Fuchs, C. (2006a). Exploring German pre-service teachers' electronic and professional literacies. ReCALL, 18(2), 174-192.
    • 19. Selected References
      Fuchs, C. (2006b). Computer-mediated negotiation across borders: German-American collaboration in language teacher education. Frankfurt: Peter Lang EuropischerVerlagderWissenschaften.
      Fuchs, C. (2009). Computer-mediated task design: Language student teachers' expectations and realizations. Letras & Letras. 37-64.
      Fuchs, C. (2010). Cross-institutional blended learning in teacher education: A case study. International Journal of Mobile and Blended Learning, 2(2), 30-49
      Fuchs, C. (2011). Methodological Implications of Using Google Applications (Google Sites and Google Wave) for Cross-Institutional Collaboration in Language Teacher Education. Paper presented at American Association for Applied Linguistics Conference, Chicago.
      Lord, G., & Lomicka, L. (2008). Blended learning in teacher education: An investigation of classroom community across media. Contemporary Issues in Technology and Teacher Education, 8(2).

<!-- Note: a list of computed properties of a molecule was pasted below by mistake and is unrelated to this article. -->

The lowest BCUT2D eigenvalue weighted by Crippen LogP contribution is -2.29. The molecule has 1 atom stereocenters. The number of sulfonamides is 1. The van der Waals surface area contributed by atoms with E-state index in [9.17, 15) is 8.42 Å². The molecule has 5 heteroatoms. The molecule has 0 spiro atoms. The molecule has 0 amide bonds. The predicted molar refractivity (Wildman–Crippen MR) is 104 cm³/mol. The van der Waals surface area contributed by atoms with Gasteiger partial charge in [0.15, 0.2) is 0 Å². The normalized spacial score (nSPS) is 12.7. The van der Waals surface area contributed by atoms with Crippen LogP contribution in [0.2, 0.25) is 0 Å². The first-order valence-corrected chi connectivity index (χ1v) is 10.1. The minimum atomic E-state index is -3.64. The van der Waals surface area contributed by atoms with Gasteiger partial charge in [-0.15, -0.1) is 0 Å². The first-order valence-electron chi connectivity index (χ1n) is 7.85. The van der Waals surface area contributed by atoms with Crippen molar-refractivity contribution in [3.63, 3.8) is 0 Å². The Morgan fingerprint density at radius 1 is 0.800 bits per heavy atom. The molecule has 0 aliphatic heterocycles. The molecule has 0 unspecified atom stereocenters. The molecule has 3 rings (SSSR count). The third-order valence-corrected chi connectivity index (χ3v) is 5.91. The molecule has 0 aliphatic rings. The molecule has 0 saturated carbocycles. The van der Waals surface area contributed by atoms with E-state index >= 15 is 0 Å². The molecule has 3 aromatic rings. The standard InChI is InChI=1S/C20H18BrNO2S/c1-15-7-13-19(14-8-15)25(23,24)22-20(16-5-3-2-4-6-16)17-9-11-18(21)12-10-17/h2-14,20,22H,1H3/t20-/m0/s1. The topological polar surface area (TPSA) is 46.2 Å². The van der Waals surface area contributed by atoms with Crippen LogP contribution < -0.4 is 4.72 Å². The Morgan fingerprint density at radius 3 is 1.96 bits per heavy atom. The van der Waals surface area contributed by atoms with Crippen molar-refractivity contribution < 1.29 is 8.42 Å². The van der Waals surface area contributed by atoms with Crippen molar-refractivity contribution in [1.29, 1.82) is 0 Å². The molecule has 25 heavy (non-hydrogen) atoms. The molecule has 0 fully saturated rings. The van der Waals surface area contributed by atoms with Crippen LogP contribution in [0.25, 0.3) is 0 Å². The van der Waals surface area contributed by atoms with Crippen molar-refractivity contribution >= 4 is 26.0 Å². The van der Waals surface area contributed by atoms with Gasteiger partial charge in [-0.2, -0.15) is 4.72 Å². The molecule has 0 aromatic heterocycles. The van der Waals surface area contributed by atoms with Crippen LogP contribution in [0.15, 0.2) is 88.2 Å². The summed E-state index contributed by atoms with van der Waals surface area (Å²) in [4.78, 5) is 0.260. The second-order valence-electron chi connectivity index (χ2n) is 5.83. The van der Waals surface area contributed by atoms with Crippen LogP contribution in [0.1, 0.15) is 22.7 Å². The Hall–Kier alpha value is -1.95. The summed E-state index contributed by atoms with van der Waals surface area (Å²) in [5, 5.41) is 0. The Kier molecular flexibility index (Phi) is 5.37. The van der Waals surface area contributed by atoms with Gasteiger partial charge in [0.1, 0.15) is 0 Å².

Lord, G., & Lomicka, L. (2007a). Social presence in virtual communities of FL teachers. System 35: 208-228.
      Lord, G., & Lomicka, L. (2007b). Foreign Language Teacher Preparation and Asynchronous CMC: Promoting Reflective Teaching. Journal of Technology and Teacher Education. 15 (4): 513-532. Chesapeake, VA: AACE.
      Muller-Hartmann, A. (2005). Learning how to teach intercultural communicative competence via telecollaboration: A model for language teacher education. In J. A. Belz & S. L. Thorne (eds.), Internet-Mediated Intercultural Foreign Language Education (p. 63-83). Boston, MA: Heinle & Heinle.
      Willis, J. (2001). Foundational assumptions for information technology and teacher education.  Contemporary Issues in Technology and Teacher Education, 1(3), 305-320.